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On November 7, 2020, in a historic moment for women, Kamala Harris was elected as Vice President of the United States of America. This is especially impactful because (white) women were only granted the right to vote in this country 100 years ago, after over half a century of struggle. To commemorate this momentous occasion, my mom and I watched the film Suffragette, which paints a very bleak and sobering picture of the fight that women faced in England near the turn of the century. It sheds a light on the many ways in which women were kept from having any control over their lives and bodies, including abusive work and domestic relationships, sexual assault, and being denied access to their children.

These injustices prevail to this day all over the world. At the end of the film, before the credits, there was a list of countries and the year they gave women the right to vote. The most recent was Saudi Arabia, as of 2015. 2015. And there were plenty that didn’t show up on the list until the 1970s. I was shell-shocked.

A Historic Moment for Women
Suffragette (2015)

The Fight for Equality

The lengths men will go to maintain their power and control over women are mind-boggling to me. They use the same suppression tactics today as they used a hundred years ago. Men convince women that they’re there to protect and provide for them, and then turn on them at the slightest hint of dissent. This has led to such phenomena as 60% of single mothers in the US living below the poverty line.

Spoiler alert. In the film, the protagonist joins the suffragette movement, much to the chagrin of her husband. After getting arrested for a second time, he bars her from the house and her young child. She visits when she can, but when she comes to wish him happy birthday, she learns he’s been given up for adoption. She begs her husband not to let this happen, but he is ripped from her arms and taken away. Her husband’s excuse for this cruelty is that he couldn’t care for the child on his own, even though he was the one who forced her out in the first place.

In my family we have talked about the male of a species’ propensity to eat their young. This primal urge seems to be present among humans, as well. So many men have not learned the true meaning of care, instead exerting ownership and authoritarianism over their children. They do the bare minimum and expect a reward. Meanwhile, mothers are picking up the slack right and left and receiving no credit whatsoever. It is time for that to change.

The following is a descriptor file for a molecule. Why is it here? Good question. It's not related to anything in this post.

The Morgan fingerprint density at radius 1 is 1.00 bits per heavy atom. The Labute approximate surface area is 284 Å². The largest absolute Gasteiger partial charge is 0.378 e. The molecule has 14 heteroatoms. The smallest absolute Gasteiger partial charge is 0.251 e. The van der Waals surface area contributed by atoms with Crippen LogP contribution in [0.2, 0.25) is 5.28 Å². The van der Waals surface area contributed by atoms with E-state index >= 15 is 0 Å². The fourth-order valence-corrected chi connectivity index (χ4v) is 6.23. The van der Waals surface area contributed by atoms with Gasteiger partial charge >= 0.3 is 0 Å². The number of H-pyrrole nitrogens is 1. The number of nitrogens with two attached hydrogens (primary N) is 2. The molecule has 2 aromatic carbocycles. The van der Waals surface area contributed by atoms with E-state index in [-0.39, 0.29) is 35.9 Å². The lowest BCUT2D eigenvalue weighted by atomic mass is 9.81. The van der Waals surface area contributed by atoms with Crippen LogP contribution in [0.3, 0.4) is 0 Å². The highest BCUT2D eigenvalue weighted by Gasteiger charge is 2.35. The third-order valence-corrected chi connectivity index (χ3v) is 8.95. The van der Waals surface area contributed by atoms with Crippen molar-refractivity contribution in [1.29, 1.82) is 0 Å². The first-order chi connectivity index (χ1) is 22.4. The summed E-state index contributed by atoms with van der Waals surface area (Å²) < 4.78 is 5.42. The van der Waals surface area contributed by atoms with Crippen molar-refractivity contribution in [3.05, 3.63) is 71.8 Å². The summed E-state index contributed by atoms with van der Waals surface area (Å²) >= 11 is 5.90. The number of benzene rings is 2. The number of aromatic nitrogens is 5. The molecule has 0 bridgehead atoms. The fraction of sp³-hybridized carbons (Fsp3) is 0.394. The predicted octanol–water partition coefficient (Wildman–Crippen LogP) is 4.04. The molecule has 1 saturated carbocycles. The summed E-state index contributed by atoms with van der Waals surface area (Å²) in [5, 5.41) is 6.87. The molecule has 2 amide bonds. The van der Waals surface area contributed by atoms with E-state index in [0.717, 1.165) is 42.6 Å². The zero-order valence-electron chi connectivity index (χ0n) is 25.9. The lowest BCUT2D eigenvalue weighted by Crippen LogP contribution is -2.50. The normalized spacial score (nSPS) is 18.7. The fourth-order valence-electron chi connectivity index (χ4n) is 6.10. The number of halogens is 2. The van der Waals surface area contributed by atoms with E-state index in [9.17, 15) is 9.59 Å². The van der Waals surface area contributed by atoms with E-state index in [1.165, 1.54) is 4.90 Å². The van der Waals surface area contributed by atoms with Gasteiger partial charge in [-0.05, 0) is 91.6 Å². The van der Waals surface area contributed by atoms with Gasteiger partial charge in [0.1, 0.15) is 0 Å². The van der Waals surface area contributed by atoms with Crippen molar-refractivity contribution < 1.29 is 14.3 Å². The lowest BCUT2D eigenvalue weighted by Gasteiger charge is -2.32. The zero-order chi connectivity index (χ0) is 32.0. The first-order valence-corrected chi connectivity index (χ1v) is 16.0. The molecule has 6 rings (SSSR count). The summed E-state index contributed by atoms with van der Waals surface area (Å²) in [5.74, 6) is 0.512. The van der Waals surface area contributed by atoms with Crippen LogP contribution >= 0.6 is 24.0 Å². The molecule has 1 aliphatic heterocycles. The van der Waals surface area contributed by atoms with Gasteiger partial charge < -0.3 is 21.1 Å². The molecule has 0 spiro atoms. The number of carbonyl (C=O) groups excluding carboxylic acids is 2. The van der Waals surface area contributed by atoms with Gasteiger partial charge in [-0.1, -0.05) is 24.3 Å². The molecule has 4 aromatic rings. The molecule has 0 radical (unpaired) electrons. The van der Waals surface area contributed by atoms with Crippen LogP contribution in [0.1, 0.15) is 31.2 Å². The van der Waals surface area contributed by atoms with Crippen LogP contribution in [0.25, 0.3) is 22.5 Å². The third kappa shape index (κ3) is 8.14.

Women in the Workforce

Women have been making steady progress in the workplace since the 1970s, gaining traction and rising to positions of influence and power. Yet white women still make 82 cents to a white man’s dollar while black women only make 63. To make matters worse, since the pandemic began, women have been leaving the workforce at four times the rate of men, namely to care for their children. In July, the Washington Post said, “Coronavirus child-care crisis will set women back a generation.” This is devastating. But we have seen it happen before.

During World War II, American women joined the workforce in droves while the men were away in the war. But as soon as it was over they were dragged back into the home and reinstated in their “proper place.” It took women nearly three decades to regain the same kind of presence in the workforce. But even then they were in subordinate positions and subjected to all kinds of gender-based harassment, sexualized or not.

An American Icon

The Mary Tyler Moore Show stepped on the scene in 1970 and was quite radical for its time. It highlighted the life of a single, working woman making her way in a man’s world, while also navigating her female friendships. She wore pantsuits, and decorated her desk in the WJM-TV newsroom with flowers. She became a kind of idol for American women, who suddenly saw the possibility of having a career while also being messy, complicated humans. Mary Tyler Moore and her on-screen counterpart, Mary Richards, paved the way for such women as Katie Couric, Rosie O’Donnell, and Oprah, among countless others.